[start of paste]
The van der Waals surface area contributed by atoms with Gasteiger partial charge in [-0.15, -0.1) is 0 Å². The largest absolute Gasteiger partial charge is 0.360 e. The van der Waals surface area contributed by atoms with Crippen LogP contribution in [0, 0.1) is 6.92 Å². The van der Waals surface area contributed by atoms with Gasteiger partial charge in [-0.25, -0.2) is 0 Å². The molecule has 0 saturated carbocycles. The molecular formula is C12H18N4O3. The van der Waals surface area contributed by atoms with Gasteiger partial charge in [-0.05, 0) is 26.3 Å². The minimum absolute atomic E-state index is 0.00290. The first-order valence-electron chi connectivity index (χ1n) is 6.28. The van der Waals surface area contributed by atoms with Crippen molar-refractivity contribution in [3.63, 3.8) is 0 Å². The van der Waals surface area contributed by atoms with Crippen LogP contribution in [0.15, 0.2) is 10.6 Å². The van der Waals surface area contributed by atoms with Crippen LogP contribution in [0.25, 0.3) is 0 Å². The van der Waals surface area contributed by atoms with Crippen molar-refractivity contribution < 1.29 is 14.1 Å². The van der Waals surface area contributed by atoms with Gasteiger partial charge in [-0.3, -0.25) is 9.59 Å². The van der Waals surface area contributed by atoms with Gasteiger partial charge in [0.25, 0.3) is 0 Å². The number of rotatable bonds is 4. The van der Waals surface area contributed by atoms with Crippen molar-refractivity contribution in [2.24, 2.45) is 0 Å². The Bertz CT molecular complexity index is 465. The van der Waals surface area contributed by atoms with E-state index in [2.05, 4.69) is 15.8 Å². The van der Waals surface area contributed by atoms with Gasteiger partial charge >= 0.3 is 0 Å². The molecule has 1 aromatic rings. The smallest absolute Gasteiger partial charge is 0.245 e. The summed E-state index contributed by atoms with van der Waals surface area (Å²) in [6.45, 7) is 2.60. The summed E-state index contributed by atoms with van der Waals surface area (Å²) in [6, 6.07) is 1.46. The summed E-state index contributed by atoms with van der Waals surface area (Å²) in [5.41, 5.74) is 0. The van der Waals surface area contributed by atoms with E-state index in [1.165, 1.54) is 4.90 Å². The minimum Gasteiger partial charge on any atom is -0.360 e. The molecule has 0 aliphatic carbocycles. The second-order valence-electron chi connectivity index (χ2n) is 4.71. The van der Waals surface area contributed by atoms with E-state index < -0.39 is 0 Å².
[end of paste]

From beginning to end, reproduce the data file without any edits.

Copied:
The van der Waals surface area contributed by atoms with Gasteiger partial charge in [-0.15, -0.1) is 0 Å². The largest absolute Gasteiger partial charge is 0.360 e. The van der Waals surface area contributed by atoms with Crippen LogP contribution in [0, 0.1) is 6.92 Å². The van der Waals surface area contributed by atoms with Gasteiger partial charge in [-0.25, -0.2) is 0 Å². The molecule has 0 saturated carbocycles. The molecular formula is C12H18N4O3. The van der Waals surface area contributed by atoms with Gasteiger partial charge in [-0.05, 0) is 26.3 Å². The minimum absolute atomic E-state index is 0.00290. The first-order valence-electron chi connectivity index (χ1n) is 6.28. The van der Waals surface area contributed by atoms with Crippen molar-refractivity contribution in [3.63, 3.8) is 0 Å². The van der Waals surface area contributed by atoms with Crippen LogP contribution in [0.15, 0.2) is 10.6 Å². The van der Waals surface area contributed by atoms with Crippen LogP contribution in [0.25, 0.3) is 0 Å². The van der Waals surface area contributed by atoms with Crippen molar-refractivity contribution < 1.29 is 14.1 Å². The van der Waals surface area contributed by atoms with Gasteiger partial charge in [-0.3, -0.25) is 9.59 Å². The van der Waals surface area contributed by atoms with Gasteiger partial charge in [0.25, 0.3) is 0 Å². The number of rotatable bonds is 4. The van der Waals surface area contributed by atoms with Crippen molar-refractivity contribution in [2.24, 2.45) is 0 Å². The Bertz CT molecular complexity index is 465. The van der Waals surface area contributed by atoms with E-state index in [2.05, 4.69) is 15.8 Å². The van der Waals surface area contributed by atoms with Gasteiger partial charge >= 0.3 is 0 Å². The molecule has 1 aromatic rings. The smallest absolute Gasteiger partial charge is 0.245 e. The summed E-state index contributed by atoms with van der Waals surface area (Å²) in [6.45, 7) is 2.60. The summed E-state index contributed by atoms with van der Waals surface area (Å²) in [6, 6.07) is 1.46. The summed E-state index contributed by atoms with van der Waals surface area (Å²) in [5.41, 5.74) is 0. The van der Waals surface area contributed by atoms with E-state index in [1.165, 1.54) is 4.90 Å². The minimum Gasteiger partial charge on any atom is -0.360 e. The molecule has 0 aliphatic carbocycles. The second-order valence-electron chi connectivity index (χ2n) is 4.71. The van der Waals surface area contributed by atoms with E-state index < -0.39 is 0 Å².